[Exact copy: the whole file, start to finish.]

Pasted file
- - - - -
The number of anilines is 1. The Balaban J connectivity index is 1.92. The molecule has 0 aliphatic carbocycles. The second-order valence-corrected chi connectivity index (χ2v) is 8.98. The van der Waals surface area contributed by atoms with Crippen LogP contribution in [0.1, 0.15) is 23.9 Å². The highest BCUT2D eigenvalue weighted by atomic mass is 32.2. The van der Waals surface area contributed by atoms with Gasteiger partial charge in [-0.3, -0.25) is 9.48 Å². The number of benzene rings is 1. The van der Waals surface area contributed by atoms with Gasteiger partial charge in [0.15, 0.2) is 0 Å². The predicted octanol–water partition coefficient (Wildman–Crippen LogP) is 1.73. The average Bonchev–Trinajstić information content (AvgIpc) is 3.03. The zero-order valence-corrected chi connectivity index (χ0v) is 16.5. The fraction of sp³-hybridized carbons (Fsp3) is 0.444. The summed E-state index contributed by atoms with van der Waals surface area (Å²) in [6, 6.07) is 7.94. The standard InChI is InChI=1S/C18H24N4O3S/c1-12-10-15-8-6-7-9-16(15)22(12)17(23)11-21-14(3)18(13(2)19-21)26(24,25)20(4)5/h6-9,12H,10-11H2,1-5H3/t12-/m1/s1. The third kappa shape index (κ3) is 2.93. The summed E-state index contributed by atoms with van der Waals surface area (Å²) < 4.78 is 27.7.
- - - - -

The number of anilines is 1. The Balaban J connectivity index is 1.92. The molecule has 0 aliphatic carbocycles. The second-order valence-corrected chi connectivity index (χ2v) is 8.98. The van der Waals surface area contributed by atoms with Crippen LogP contribution in [0.1, 0.15) is 23.9 Å². The highest BCUT2D eigenvalue weighted by atomic mass is 32.2. The van der Waals surface area contributed by atoms with Gasteiger partial charge in [-0.3, -0.25) is 9.48 Å². The number of benzene rings is 1. The van der Waals surface area contributed by atoms with Gasteiger partial charge in [0.15, 0.2) is 0 Å². The predicted octanol–water partition coefficient (Wildman–Crippen LogP) is 1.73. The average Bonchev–Trinajstić information content (AvgIpc) is 3.03. The zero-order valence-corrected chi connectivity index (χ0v) is 16.5. The fraction of sp³-hybridized carbons (Fsp3) is 0.444. The summed E-state index contributed by atoms with van der Waals surface area (Å²) in [6, 6.07) is 7.94. The standard InChI is InChI=1S/C18H24N4O3S/c1-12-10-15-8-6-7-9-16(15)22(12)17(23)11-21-14(3)18(13(2)19-21)26(24,25)20(4)5/h6-9,12H,10-11H2,1-5H3/t12-/m1/s1. The third kappa shape index (κ3) is 2.93. The summed E-state index contributed by atoms with van der Waals surface area (Å²) < 4.78 is 27.7.